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Curiosities of Asturias

A village where you can only access through a natural cave, the world's smallest beach, movie sets and ghost towns. Asturias hides extraordinary natural curiosities sheltered among an ecosystem of breathtaking beauty.

Cuevas del Agua and spectacular entry access

Near Ribadesella we find a curious village. Certainly, Cuevas del Agua ( Water Caves) is only accessible through a natural cave (The Cuevona) about 300 meters deep. The route, that can be done on foot or by car, is truly impressive, with its illuminated walls that show a work of natural art. Lichens, mosses, fungi and ferns are growing inside. And some bats, frogs and blind salamander are its occasional inhabitants.

The Beach Gulpiyuri

Near Naves we find another of those extraordinary curiosities. Gulpiyuri Beach is a gem of nature, declared National Monument. Gulpiyuri is said to be one of the smaller beaches in the world. It is a tiny beach with sea water but nestled inside the land, about 100 meters from the coast and between cliffs. It barely covers your waist when the tide is high and it almost disappears at low tide.

The Orphanage´s locations

Few miles from Naves, there is Llanes. There we find the main locations of the film The Orphanage, Juan Antonio Bayona. Here is the Palace of Partarríu, an abandoned Indian style mansion, whose exterior was used to recreate the mysterious house of its protagonists. But not its interior, which was shot on set.

Very near from this, there is Andrin Beach, which was also used as natural scenery in some scenes of the film.

Os Teixois. A ghost town

Near from Taramundi, we find the little village Os Teixois. An almost isolated village which was deserted some time ago, and that now has become an ethnographic tourism centre. At Os Teixois we discover all sorts of gadgets moved by the force of water, a lovely riverside bar to drink Asturian cider and a peaceful rural environment.

All this in a peaceful and beautiful natural landscape of Asturias to get lost and discover its history.

Playa de Gulpiyuri by Ramon Diaz | La Cuevona by Ramón  | Os Teixois by Lourdes

Why not take a trip to Asturias? Have a look at our flights here!

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A Thousand and One Asturias

The allure of Asturias ranges from high mountains to beaches on the best preserved coastline in all Spain, and cutting-edge artwork alongside traditional craft and Palaeolithic art listed as World Heritage. All crammed into a territory accounting for just 2% of Spain’s land area. But, we have to give you some specific pointers, so here goes…

For those planning for family holidays, make sure you head for the Dinosaur Coast, especially now that they are in limelight on the silver screen. In Asturias you can see and touch actual footprints of fossilised dinosaurs in the rock at La Griega beach, under the Tereñes cliffs, on a really incredible stretch of Asturian coastline by any account. To crown your dinosaur tour, you should visit the Jurassic Museum of Asturias, a building sited in a privileged spot featuring exhibits as meticulously presented as they are playful. The museum offers a host of activities and children’s workshops.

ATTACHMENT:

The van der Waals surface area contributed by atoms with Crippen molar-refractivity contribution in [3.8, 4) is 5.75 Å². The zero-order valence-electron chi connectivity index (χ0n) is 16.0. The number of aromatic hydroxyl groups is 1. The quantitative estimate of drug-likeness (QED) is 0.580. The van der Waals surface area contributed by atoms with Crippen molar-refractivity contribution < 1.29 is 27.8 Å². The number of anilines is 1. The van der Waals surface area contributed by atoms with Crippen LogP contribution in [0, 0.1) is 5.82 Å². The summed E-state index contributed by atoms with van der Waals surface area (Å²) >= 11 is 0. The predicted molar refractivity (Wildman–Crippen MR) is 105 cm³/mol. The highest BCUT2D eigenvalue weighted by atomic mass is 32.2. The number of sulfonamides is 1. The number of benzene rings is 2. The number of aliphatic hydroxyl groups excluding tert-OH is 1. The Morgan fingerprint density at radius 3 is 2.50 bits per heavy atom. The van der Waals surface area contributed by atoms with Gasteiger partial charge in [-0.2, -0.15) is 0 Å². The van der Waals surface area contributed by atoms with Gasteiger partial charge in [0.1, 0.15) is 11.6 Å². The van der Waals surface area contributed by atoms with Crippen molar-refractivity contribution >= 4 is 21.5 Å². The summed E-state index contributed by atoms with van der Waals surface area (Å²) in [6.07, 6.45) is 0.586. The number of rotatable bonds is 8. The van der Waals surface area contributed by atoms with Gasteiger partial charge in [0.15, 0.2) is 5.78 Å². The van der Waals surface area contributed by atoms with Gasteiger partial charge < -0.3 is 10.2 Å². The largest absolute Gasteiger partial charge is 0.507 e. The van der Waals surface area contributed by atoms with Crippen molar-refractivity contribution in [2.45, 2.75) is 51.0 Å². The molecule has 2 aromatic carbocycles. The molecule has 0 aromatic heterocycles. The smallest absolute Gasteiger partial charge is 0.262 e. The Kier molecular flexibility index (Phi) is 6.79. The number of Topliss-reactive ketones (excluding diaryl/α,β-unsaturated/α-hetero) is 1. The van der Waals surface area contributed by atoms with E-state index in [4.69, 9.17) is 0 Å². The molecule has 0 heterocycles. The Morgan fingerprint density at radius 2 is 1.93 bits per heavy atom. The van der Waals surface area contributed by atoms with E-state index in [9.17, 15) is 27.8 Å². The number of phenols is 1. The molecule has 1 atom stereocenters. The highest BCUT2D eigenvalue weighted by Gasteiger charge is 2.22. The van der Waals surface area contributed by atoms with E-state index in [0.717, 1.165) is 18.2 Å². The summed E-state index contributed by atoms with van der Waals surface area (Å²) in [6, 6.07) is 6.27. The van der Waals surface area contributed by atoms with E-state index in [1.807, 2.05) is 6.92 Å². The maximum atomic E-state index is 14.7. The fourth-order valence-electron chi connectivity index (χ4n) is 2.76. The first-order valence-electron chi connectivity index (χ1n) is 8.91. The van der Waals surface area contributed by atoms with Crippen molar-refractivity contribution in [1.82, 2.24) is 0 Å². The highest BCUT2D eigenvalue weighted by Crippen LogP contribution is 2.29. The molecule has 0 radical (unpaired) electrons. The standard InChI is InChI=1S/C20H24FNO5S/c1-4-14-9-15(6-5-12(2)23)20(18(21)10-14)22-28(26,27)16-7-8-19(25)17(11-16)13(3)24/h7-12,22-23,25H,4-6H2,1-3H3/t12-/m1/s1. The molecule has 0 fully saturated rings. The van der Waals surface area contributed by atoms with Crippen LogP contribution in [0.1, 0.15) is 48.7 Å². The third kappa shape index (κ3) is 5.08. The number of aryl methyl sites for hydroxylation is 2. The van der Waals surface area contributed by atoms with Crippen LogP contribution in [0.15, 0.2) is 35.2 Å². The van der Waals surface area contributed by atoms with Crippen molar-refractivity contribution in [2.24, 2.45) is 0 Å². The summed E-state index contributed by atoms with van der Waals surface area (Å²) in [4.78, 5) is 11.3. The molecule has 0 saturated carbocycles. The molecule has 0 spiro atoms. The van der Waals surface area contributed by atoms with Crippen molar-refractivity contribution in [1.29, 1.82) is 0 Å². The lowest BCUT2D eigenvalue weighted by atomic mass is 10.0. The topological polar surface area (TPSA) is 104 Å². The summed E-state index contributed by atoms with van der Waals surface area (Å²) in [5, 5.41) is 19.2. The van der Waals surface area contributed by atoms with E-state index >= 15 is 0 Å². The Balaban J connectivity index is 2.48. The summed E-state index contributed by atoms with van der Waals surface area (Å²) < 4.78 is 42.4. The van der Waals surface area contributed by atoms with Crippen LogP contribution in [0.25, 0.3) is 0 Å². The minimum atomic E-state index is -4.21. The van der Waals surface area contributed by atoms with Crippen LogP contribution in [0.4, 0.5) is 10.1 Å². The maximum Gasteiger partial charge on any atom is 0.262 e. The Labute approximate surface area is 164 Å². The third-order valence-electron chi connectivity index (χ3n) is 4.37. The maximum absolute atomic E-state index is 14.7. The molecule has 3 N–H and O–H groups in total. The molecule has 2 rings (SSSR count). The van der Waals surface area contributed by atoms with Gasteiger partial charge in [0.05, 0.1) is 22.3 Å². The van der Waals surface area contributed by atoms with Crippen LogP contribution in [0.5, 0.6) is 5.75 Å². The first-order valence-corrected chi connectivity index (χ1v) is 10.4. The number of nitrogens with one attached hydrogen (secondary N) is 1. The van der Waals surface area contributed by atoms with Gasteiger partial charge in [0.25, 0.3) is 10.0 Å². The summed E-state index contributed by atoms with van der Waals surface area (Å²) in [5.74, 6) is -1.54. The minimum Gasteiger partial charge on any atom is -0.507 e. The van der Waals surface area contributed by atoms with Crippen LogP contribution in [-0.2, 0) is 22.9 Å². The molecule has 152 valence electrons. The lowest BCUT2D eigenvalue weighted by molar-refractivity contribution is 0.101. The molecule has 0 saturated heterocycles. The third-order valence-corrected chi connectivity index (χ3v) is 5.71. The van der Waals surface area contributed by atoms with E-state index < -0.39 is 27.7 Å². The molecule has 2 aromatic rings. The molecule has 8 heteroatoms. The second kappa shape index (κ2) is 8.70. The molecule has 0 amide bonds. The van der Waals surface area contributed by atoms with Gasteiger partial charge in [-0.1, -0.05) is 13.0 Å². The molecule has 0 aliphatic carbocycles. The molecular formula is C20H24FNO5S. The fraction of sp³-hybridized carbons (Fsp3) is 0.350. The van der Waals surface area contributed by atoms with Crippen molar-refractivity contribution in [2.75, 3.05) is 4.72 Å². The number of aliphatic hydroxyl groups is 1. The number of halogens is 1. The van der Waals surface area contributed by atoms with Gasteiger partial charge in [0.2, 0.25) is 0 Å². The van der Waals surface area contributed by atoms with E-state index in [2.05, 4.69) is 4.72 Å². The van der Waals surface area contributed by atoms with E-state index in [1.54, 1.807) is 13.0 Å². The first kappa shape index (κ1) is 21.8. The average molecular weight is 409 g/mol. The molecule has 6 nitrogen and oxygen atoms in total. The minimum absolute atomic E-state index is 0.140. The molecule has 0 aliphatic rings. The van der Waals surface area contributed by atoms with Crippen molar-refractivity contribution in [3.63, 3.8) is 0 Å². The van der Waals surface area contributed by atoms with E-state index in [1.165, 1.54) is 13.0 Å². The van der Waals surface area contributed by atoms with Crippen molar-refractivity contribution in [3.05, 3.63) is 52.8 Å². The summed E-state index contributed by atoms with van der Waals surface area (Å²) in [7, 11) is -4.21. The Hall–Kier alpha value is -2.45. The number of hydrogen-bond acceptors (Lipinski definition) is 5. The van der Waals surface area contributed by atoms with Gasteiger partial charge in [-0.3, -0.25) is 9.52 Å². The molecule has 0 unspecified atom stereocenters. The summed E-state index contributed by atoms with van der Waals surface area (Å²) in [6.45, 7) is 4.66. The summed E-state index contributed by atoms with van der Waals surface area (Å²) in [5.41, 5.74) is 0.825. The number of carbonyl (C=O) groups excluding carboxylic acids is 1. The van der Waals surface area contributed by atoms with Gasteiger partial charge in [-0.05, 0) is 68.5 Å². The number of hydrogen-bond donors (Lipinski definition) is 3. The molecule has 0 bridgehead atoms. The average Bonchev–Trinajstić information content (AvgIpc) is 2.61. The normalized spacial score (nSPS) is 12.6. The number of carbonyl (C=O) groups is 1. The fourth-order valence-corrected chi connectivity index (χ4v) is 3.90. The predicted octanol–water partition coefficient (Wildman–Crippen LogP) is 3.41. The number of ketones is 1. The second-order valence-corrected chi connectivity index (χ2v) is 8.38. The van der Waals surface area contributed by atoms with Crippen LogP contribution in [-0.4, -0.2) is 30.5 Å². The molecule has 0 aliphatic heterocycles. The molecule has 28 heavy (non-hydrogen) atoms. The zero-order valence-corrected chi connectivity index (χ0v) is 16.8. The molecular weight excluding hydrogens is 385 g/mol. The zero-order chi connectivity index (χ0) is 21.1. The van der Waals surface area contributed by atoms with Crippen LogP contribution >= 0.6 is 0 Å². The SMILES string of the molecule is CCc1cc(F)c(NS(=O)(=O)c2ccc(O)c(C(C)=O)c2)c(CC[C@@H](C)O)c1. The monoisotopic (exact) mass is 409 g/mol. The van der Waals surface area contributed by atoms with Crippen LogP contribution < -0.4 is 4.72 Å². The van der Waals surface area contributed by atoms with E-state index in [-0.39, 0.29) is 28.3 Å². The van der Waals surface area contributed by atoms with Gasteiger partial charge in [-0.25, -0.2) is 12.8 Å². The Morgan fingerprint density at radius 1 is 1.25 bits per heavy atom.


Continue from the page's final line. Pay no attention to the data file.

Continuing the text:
For couples looking to get away from it all, Asturias boasts places where time stands still, including Taramundi and Oscos-Eo, where traditional craftworkers are still highly active and you can even try your hand at some trade. Care to be a ferreiro (blacksmith) for a day? Here you will find villages that take you back to bygone eras, such as Os Teixois and Mazonovo, which boast hydraulic devices that convert water power into energy using a system of mills, forges and fulling mills. Moreover, you can’t fail to switch off in any of our six UNESCO-listed Biosphere Reserves, or on the tranquil beaches, with small, secluded coves far removed from overcrowding.

For die-hard urbanites seeking to articulate a city of 800,000 inhabitants through various towns, each with its own culture and outlook on life, situated less than a 20-minute drive from one another, you have cosmopolitan Gijón, monumental Oviedo, dynamic Avilés, mining Langreo and Mieres. This is the centre of Asturias which features a string of varied urban proposals set in a nature paradise, within minutes of listed biosphere reserves.

For the more adventurous, whether in groups, couples or families, Asturias offers a thousand and one options for active tourism, from canyoning down its rivers to paragliding, mountain biking, trekking, surfing, sailing, caving and gold-panning. All accompanied by the top professional guides to guarantee you get the most out of your experience.

For those hankering after authenticity, in summer Asturias bursts into hundreds of fiestas in praise of nature, local heritage and the joy of living of a people who on these occasions open up and become more gregarious than ever, inviting one to participate in ebullient festivities. Some festivals are devoted to local produce, such as the Natural Cider Festival in Navas; other events, to sport and nature, such as the International Descent of the River Sella, or the patron saint celebrations in the towns – San Agustín, in Avilés, Begoña in Gijón and San Mateo in Oviedo.

For treasure-hunters, Asturias boasts a peerless heritage, including Europe’s most homogeneous early-medieval architectural complex, embodied in its pre-Romanesque art, and cave paintings from the Upper Palaeolithic, both UNESCO-listed as World Heritage. But, treasure-hunters in the strict sense of the word should head to Navelgas (Tineo), where they can pan for (and find) gold nuggets in the river. In early August, the World Gold Panning Championship is due to be held here, attracting gold panners from all over the world.